2021 Pulitzer Prize Winner “The Night Watchman” by Lousie Erdrich is an ambitious novel that digs into Native American culture in the 1950s by following the people of the Chippewa tribe as they fight against legislation that would disband their tribe.
Coming in at 450 pages, “The Night Watchman” weaves the relationships between the characters with a dexterity that takes my breath away. Erdrich produces an ensemble cast with remarkable realism; every character is distinct, flawed, unique, alive and bruised with the turbulence of life.
Erdrich takes the time to make sure the reader knows who each character is and what is important about them. One character can’t stand to have strangers bump into her. Another can’t stand to argue with his daughter because she is his mirror image. A third resolutely refuses to answer to her childhood nickname and spends the entire novel demanding to be called by her full name.
These characters don’t exist in a vacuum. Erdrich picks her setting carefully, and most of the events take place in Turtle Mountain, the Indian Reservation in rural North Dakota. Erdrich herself is a member of the Chippewa tribe, and draws on the experiences of her grandfather as he lived during the ’50s and fought legislation that threatened to tear his tribe apart.
With Erdrich’s background and personal experience comes an atmosphere so real and fleshed out I find myself lost in its magic. The reality of poverty is not shied away from; people aren’t warm enough in the winter, food is stretched to last and entire households depend on the income of one adult, usually the adult who could find a decent government job. But Erdrich also doesn’t shy away from the joy. The way the Chippewa people live is inseparable from any part of the book, and it’s always treated as something worth preserving, protecting.
In particular, the spiritualism in “The Night Watchman” caught my attention because of the way Erdrich writes a novel grounded in realism while also dealing with ghosts, the transition from life to death and the traditions of medicine people. There is a ghost’s perspective, characters describe walking along a road to death, and a mother tracks her daughter through dreams. A particularly haunting scene is when a main character watches the spirit of her father climb into his own grave.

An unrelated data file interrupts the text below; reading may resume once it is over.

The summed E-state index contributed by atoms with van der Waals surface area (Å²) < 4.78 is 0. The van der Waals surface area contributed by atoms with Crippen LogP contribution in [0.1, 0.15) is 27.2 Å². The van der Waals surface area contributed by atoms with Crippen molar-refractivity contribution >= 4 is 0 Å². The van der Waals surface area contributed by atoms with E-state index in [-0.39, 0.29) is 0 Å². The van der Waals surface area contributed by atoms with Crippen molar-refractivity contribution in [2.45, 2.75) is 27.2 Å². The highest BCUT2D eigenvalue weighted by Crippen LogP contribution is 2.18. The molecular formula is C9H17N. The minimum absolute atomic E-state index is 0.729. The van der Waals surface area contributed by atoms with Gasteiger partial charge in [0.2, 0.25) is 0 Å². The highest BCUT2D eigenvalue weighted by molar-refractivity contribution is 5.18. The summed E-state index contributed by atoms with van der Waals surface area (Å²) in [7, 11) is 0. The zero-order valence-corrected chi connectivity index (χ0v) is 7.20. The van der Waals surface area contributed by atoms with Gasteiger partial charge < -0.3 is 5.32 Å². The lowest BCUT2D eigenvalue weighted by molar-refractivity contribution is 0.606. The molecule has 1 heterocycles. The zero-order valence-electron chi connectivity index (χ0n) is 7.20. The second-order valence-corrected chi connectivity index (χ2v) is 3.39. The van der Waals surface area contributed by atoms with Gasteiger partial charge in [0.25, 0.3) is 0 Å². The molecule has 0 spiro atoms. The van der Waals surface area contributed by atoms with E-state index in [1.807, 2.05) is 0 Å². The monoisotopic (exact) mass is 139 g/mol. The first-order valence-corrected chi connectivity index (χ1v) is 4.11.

I was reminded of Toni Morrison’s “Beloved” (which also won a Pulitzer) because Morrison deals with the supernatural in a realism novel as well. Some might argue that both novels can no longer be considered “realism” based on their definition of reality. One person might not believe in an afterlife, but another will. A writer can mention the Holy Spirit, or intuition, or miracles, and that could go against a reader’s definition of reality.
Perhaps my main critique of “The Night Watchman” is that based on the back of the book, I figured the novel would be centered around this conflict of a senator trying to disband American Indian tribes. However, the delegation of main characters didn’t reach Washington to protest the legislation until page 395. I was disappointed at first, and then realized that I’d gotten there without once being bored.
Erdrich isn’t interested in driving action, varied locations, or snappy events that propel the characters from one event to the next like a springboard in front of a foam pit. Rather, she circles around the community and gently draws out Patrice’s, Thomas’, Wood Mountain’s fears, loves, pasts, hopes, futures, dreams. The ties between everyone run deep, and the action is secondary in the face of what the characters learn about themselves and others.
This is not a book to read in one sitting. Erdrich is a master of detail, and too quick a reading would’ve caused me to skip over the things that made this novel so enriching. A character who only wears checkered clothes, finding the perfect dress in a thrift store. A mother rubbing a baby in bear fat. A daughter making her food last, eating raw dough on her lunch break.
Erdrich’s “The Night Watchman” is a novel of life, and must be sipped, not chugged.